Since most DJs are no longer performing at packed clubs and entertainment venues, they have taken their skills to the virtual world. DJs have bounced around from one platform to the next trying to find a home that accepts them. It seems like most DJs have found a comfortable home among the many platforms available, but DJs never showed up to venues to play for free. How can you turn these virtual platforms into virtual piggy banks? It’s very possible with the right tools and dedication.
It’s no secret that people are making money as content creators for popular social sites such as YouTube and Twitch. The formula here is content + viewership = cash money. Basically, if your content is creating viewership, then that content is valuable to both the platform and 3rd party advertisers associated with the platform. This doesn’t even include the actual viewers who clearly value your content. Twitch, YouTube, Mixcloud and more recently, Facebook Gaming, allow creators to monetize their content in several ways. You can gain money from ad revenue, channel subscriptions, virtual gifts and online merchandise. The goal is to become a “Partner” on any given platform which all have their own respective checklists to achieve the aforementioned status. Partners make the big bucks.
Performing on social media outlets is one way to perform from home and make some virtual loot. You can also live stream for private functions such as birthday parties or even weddings, but if you do I would be thorough with your client to make sure they have the tools on their end to receive your stream. Check with your local sports bars and see if they are still open. Chances are they can’t have live entertainment at their venue but what is stopping them from paying you to live stream? You can use an unlisted link/account on Youtube, Twitch, Mixcloud or use a platform such as Zoom for a private stream. Don’t be afraid to leave your cashapp/venmo or whatever method you have to accept moneys in your virtual tip jar.
Now any means of making money typically requires some initial investment. If you do plan on monetizing your streams, make sure you are providing the highest quality service you can. Using your phone to stream won’t cut it, but free broadcasting systems such as OBS are powerful tools to get you started. There is some additional hardware that goes into creating clean looking streams such as webcams, lighting fixtures, audio interfaces, video capture cards and more. You should also be paying for a high speed internet connection with fast upload speeds.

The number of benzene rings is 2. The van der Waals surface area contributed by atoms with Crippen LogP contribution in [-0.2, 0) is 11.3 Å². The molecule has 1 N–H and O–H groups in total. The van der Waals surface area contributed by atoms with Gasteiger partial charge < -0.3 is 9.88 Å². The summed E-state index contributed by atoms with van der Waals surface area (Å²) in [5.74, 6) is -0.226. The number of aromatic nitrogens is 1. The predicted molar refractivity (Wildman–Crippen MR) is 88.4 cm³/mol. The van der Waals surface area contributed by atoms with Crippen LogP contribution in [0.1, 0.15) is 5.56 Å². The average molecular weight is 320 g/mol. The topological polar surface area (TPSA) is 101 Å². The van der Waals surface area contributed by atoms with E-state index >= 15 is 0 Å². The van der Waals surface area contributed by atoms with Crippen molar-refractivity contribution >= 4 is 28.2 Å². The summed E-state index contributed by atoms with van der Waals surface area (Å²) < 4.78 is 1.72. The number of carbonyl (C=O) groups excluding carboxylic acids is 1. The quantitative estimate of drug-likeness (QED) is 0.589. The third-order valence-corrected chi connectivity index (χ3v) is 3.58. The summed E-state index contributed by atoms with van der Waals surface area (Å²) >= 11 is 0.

I would recommend having a dedicated streaming computer. It doesn’t need to be a brand new MAC (here is why you shouldn’t purchase a new MAC in 2020) and doesn’t need the highest specs if it is only being used for streaming. Something with 8-16GBs of RAM and a decent GPU ( Nvidia GTX 1660 Ti GPU or comparable will provide a smooth frame rates in HD). Essentially, try to find a low to mid level gaming PC to hold down your streams.
These investments can pay for themselves whether you are streaming for private events or laying the people fund your artistry. If you are unsure of how to set your rates for private events, I recommend starting off with your normal “show up to DJ” rate. Although you may not be traveling to the event, you made the prior investments to ensure you can provide a high quality stream in the first place. You can also add value to your stream with visually appealing ads, polls, drink specials, QR codes for special perks and more.
Virtual DJing is here to stay and will only evolve with time. Sooner than later patrons won’t need to leave the comfort of their homes when VR headsets are a household item. DJs will put on their headsets and spin on virtual decks to guests partying with them in VR. DJs are great at adapting with the current tech and I think they will be at the forefront of entertainment for many more decades to come.
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